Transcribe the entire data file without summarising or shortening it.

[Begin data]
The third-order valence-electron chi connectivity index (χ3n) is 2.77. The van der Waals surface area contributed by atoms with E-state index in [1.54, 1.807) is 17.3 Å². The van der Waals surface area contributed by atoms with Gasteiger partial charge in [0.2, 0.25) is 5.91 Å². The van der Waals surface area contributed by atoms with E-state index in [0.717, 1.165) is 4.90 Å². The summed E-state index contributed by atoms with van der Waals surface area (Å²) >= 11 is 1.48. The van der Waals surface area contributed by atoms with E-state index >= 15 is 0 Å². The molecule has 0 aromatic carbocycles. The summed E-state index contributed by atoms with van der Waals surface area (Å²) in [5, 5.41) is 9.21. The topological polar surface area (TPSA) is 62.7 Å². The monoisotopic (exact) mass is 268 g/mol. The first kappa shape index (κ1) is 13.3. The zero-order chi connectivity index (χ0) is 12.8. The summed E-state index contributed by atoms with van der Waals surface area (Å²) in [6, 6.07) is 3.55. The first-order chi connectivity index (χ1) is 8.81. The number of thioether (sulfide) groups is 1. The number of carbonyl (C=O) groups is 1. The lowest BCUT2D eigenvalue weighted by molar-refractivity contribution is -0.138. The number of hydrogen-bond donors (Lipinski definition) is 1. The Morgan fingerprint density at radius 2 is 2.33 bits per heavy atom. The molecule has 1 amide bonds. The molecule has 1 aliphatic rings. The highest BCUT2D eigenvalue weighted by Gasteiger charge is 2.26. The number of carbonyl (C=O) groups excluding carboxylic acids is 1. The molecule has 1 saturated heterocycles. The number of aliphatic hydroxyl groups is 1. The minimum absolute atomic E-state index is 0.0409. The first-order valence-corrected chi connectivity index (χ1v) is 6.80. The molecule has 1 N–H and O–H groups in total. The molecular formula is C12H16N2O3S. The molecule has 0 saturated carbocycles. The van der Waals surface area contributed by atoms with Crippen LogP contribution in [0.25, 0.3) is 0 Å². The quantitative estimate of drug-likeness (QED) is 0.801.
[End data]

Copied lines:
The third-order valence-electron chi connectivity index (χ3n) is 2.77. The van der Waals surface area contributed by atoms with E-state index in [1.54, 1.807) is 17.3 Å². The van der Waals surface area contributed by atoms with Gasteiger partial charge in [0.2, 0.25) is 5.91 Å². The van der Waals surface area contributed by atoms with E-state index in [0.717, 1.165) is 4.90 Å². The summed E-state index contributed by atoms with van der Waals surface area (Å²) >= 11 is 1.48. The van der Waals surface area contributed by atoms with E-state index >= 15 is 0 Å². The molecule has 0 aromatic carbocycles. The summed E-state index contributed by atoms with van der Waals surface area (Å²) in [5, 5.41) is 9.21. The topological polar surface area (TPSA) is 62.7 Å². The monoisotopic (exact) mass is 268 g/mol. The first kappa shape index (κ1) is 13.3. The zero-order chi connectivity index (χ0) is 12.8. The summed E-state index contributed by atoms with van der Waals surface area (Å²) in [6, 6.07) is 3.55. The first-order chi connectivity index (χ1) is 8.81. The number of thioether (sulfide) groups is 1. The number of carbonyl (C=O) groups is 1. The lowest BCUT2D eigenvalue weighted by molar-refractivity contribution is -0.138. The number of hydrogen-bond donors (Lipinski definition) is 1. The Morgan fingerprint density at radius 2 is 2.33 bits per heavy atom. The molecule has 1 amide bonds. The molecule has 1 aliphatic rings. The highest BCUT2D eigenvalue weighted by Gasteiger charge is 2.26. The number of carbonyl (C=O) groups excluding carboxylic acids is 1. The molecule has 1 saturated heterocycles. The number of aliphatic hydroxyl groups is 1. The minimum absolute atomic E-state index is 0.0409. The first-order valence-corrected chi connectivity index (χ1v) is 6.80. The molecule has 1 N–H and O–H groups in total. The molecular formula is C12H16N2O3S. The molecule has 0 saturated carbocycles. The van der Waals surface area contributed by atoms with Crippen LogP contribution in [0.25, 0.3) is 0 Å². The quantitative estimate of drug-likeness (QED) is 0.801.